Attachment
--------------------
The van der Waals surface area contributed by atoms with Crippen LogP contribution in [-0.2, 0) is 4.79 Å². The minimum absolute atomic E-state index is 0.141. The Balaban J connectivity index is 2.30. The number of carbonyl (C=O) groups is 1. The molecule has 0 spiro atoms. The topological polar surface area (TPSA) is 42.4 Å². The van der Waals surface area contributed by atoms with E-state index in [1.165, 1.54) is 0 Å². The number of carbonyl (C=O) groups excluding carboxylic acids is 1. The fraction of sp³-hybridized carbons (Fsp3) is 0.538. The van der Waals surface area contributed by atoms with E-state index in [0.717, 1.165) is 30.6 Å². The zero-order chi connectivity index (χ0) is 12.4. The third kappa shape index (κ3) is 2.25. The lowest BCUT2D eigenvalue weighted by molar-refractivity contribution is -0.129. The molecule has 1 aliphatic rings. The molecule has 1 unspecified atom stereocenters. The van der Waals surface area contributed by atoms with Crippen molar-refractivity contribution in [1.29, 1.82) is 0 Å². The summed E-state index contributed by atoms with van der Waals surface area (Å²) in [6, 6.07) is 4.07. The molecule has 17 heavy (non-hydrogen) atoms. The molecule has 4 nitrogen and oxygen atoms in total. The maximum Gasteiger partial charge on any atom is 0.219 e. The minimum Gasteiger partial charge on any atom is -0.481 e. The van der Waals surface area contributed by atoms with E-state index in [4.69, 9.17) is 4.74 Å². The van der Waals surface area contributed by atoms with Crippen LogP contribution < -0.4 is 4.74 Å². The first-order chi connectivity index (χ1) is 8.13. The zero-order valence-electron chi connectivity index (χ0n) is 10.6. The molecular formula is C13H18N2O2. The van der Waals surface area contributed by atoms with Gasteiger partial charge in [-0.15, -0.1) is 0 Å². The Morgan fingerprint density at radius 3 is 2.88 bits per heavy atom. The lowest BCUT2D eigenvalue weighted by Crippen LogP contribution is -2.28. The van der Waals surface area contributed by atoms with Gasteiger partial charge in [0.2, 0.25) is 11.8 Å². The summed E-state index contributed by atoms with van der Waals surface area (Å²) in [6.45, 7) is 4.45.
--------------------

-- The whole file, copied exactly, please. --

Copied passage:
The van der Waals surface area contributed by atoms with Crippen LogP contribution in [-0.2, 0) is 4.79 Å². The minimum absolute atomic E-state index is 0.141. The Balaban J connectivity index is 2.30. The number of carbonyl (C=O) groups is 1. The molecule has 0 spiro atoms. The topological polar surface area (TPSA) is 42.4 Å². The van der Waals surface area contributed by atoms with E-state index in [1.165, 1.54) is 0 Å². The number of carbonyl (C=O) groups excluding carboxylic acids is 1. The fraction of sp³-hybridized carbons (Fsp3) is 0.538. The van der Waals surface area contributed by atoms with E-state index in [0.717, 1.165) is 30.6 Å². The zero-order chi connectivity index (χ0) is 12.4. The third kappa shape index (κ3) is 2.25. The lowest BCUT2D eigenvalue weighted by molar-refractivity contribution is -0.129. The molecule has 1 aliphatic rings. The molecule has 1 unspecified atom stereocenters. The van der Waals surface area contributed by atoms with Crippen molar-refractivity contribution in [1.29, 1.82) is 0 Å². The summed E-state index contributed by atoms with van der Waals surface area (Å²) in [6, 6.07) is 4.07. The molecule has 17 heavy (non-hydrogen) atoms. The molecule has 4 nitrogen and oxygen atoms in total. The maximum Gasteiger partial charge on any atom is 0.219 e. The minimum Gasteiger partial charge on any atom is -0.481 e. The van der Waals surface area contributed by atoms with E-state index in [4.69, 9.17) is 4.74 Å². The van der Waals surface area contributed by atoms with Crippen LogP contribution < -0.4 is 4.74 Å². The first-order chi connectivity index (χ1) is 8.13. The zero-order valence-electron chi connectivity index (χ0n) is 10.6. The molecular formula is C13H18N2O2. The van der Waals surface area contributed by atoms with Gasteiger partial charge in [-0.15, -0.1) is 0 Å². The Morgan fingerprint density at radius 3 is 2.88 bits per heavy atom. The lowest BCUT2D eigenvalue weighted by Crippen LogP contribution is -2.28. The van der Waals surface area contributed by atoms with Gasteiger partial charge in [0.2, 0.25) is 11.8 Å². The summed E-state index contributed by atoms with van der Waals surface area (Å²) in [6.45, 7) is 4.45.